Daily Office:


Matins: Floyd Norris on our current adventure, “The Long Way Down”:

Will this fall be recovered within a week? That is not likely unless someone develops a financial system to replace the fallen one that was based on the fantasy that investors could finance very risky loans, via complicated securitizations, without taking risks.

Tierce: Just my luck: having decided to steer The Daily Blague on a course of secular humanism, I confront a wave of financial disaster that, just to make things irritating as well as inopportune, I’ve been worried about for years. At some point, I knew, some event would act to pull the plug on the warm bath of Greenspansiveness.

I could spend my days writing links to old Portico pages and Daily Blague entries that illustrate my prescience (which was really just common sense), but I think it more sporting to let others demonstrate, if they can, that I was just as deluded, on occasion, as the tycos of Wall Street. I’m too busy, anyway, listening to foreign language lessons on my Nano. Can Teach Yourself Latin — as an audio course — be far off?

Sext: It’s heartening to see Jason Kottke zero in on what’s most important about the coming election. Writing about The New Yorker’s endorsement of Barack Obama in the current issue, Mr Kottke writes,

The key part of the article concerns the candidates’ possible appointments to the Supreme Court and their consequences. A more conservative court scares the shit out of me.

Compline: When I wrote the entry for Sext, I hadn’t read “The Talk of the Town” myself. When I did read it, just now, over dinner, my eyes welled over. As long as an organ of the MSM can turn out a Ciceronian oration of such efficient persuasion, the United States is not altogether broken.

We cannot expect one man to heal every wound, to solve every major crisis of policy. So much of the Presidency, as they say, is a matter of waking up in the morning and trying to drink from a fire hydrant. In the quiet of the Oval Office, the noise of immediate demands can be deafening. And yet Obama has precisely the temperament to shut out the noise when necessary and concentrate on the essential. The election of Obama—a man of mixed ethnicity, at once comfortable in the world and utterly representative of twenty-first-century America—would, at a stroke, reverse our country’s image abroad and refresh its spirit at home. His ascendance to the Presidency would be a symbolic culmination of the civil- and voting-rights acts of the nineteen-sixties and the century-long struggles for equality that preceded them. It could not help but say something encouraging, even exhilarating, about the country, about its dedication to tolerance and inclusiveness, about its fidelity, after all, to the values it proclaims in its textbooks. At a moment of economic calamity, international perplexity, political failure, and battered morale, America needs both uplift and realism, both change and steadiness. It needs a leader temperamentally, intellectually, and emotionally attuned to the complexities of our troubled globe. That leader’s name is Barack Obama.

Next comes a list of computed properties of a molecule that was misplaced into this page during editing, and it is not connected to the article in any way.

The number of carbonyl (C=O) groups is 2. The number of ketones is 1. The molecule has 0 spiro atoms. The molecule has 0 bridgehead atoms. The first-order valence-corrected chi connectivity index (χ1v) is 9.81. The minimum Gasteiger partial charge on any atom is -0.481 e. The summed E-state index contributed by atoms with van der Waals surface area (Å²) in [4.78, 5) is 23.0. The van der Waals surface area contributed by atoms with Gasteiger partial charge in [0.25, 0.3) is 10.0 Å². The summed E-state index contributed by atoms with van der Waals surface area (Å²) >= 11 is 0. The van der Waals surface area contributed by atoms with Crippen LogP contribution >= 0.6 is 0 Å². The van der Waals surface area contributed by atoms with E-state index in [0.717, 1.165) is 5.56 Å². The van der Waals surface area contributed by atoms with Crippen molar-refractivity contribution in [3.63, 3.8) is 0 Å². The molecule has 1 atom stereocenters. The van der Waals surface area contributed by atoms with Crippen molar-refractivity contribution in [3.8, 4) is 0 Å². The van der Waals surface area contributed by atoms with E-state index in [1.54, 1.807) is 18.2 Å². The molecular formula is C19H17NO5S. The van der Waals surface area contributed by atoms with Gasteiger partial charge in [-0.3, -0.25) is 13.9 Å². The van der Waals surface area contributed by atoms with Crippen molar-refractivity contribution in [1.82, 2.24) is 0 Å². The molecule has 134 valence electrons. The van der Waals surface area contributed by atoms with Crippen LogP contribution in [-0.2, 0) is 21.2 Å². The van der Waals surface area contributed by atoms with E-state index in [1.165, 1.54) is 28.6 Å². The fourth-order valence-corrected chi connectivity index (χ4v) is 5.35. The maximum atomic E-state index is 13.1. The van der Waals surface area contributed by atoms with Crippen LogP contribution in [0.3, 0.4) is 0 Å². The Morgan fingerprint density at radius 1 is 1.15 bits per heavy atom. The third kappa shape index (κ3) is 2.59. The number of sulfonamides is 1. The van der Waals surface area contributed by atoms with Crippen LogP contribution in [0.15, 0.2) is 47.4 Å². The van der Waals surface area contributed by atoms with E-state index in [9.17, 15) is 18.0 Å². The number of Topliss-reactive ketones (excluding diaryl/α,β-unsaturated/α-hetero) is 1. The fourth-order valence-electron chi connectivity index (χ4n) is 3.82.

§ Matins. What hurts is his next sentence: “Within 18 months, we have gone from a lack of concern about risk to extreme risk aversion.” Not only do I have to live in a country that put George W Bush in the White House — twice —  but I’m surrounded by idiots who as recently as 18 months ago (and we’re being generous here) lacked concern about risk.

I wish that people would stop fretting about the death of capitalism. First of all, hardly anybody understands what capitalism is. (It’s generally confused with a misty notion of large corporations with even more investors than employees.) What’s dead, at least for a while, is the idea that unfettered free markets are desirable. Adam Smith’s Invisible Hand can’t seem to work the remote and turn off CNBC.

§ Tierce. In case you didn’t know, Adam D Blistein, of the American Philological Association, is here to tell you:

“Goethe is better in German, Flaubert is better in French and Virgil is better in Latin,” Dr. Blistein said. “If you stick with it, the lollipop comes at the end when you get to read the original. In many cases, it’s what whets their appetite.”

And, as I’m sure you did know, Edgar Allan Poe is better in French, too. Much better. How curious that the latest boom in Latin studies should be powered by Harrius Potter?

§ Sext. I don’t know if it’s enough in time, rather than too little too late, but I sense an atmosphere of lessons learned from the 2004 election: less ranting, more thinking. In most cases, that fine old “Wait till they read this!” feeling has to be tamped down. If nothing else, it’s bad for one’s health.

§ Compline. While, on the other side:

Echoing Obama, McCain has made “change” one of his campaign mantras. But the change he has actually provided has been in himself, and it is not just a matter of altering his positions. A willingness to pander and even lie has come to define his Presidential campaign and its televised advertisements. A contemptuous duplicity, a meanness, has entered his talk on the stump—so much so that it seems obvious that, in the drive for victory, he is willing to replicate some of the same underhanded methods that defeated him eight years ago in South Carolina.

One Response to “Daily Office:

  1. jkm says:

    Ditto what Jason Kottke said. But a very close second in the fear-factor category for me is a lipstick-wearin’ pitbull as VP also.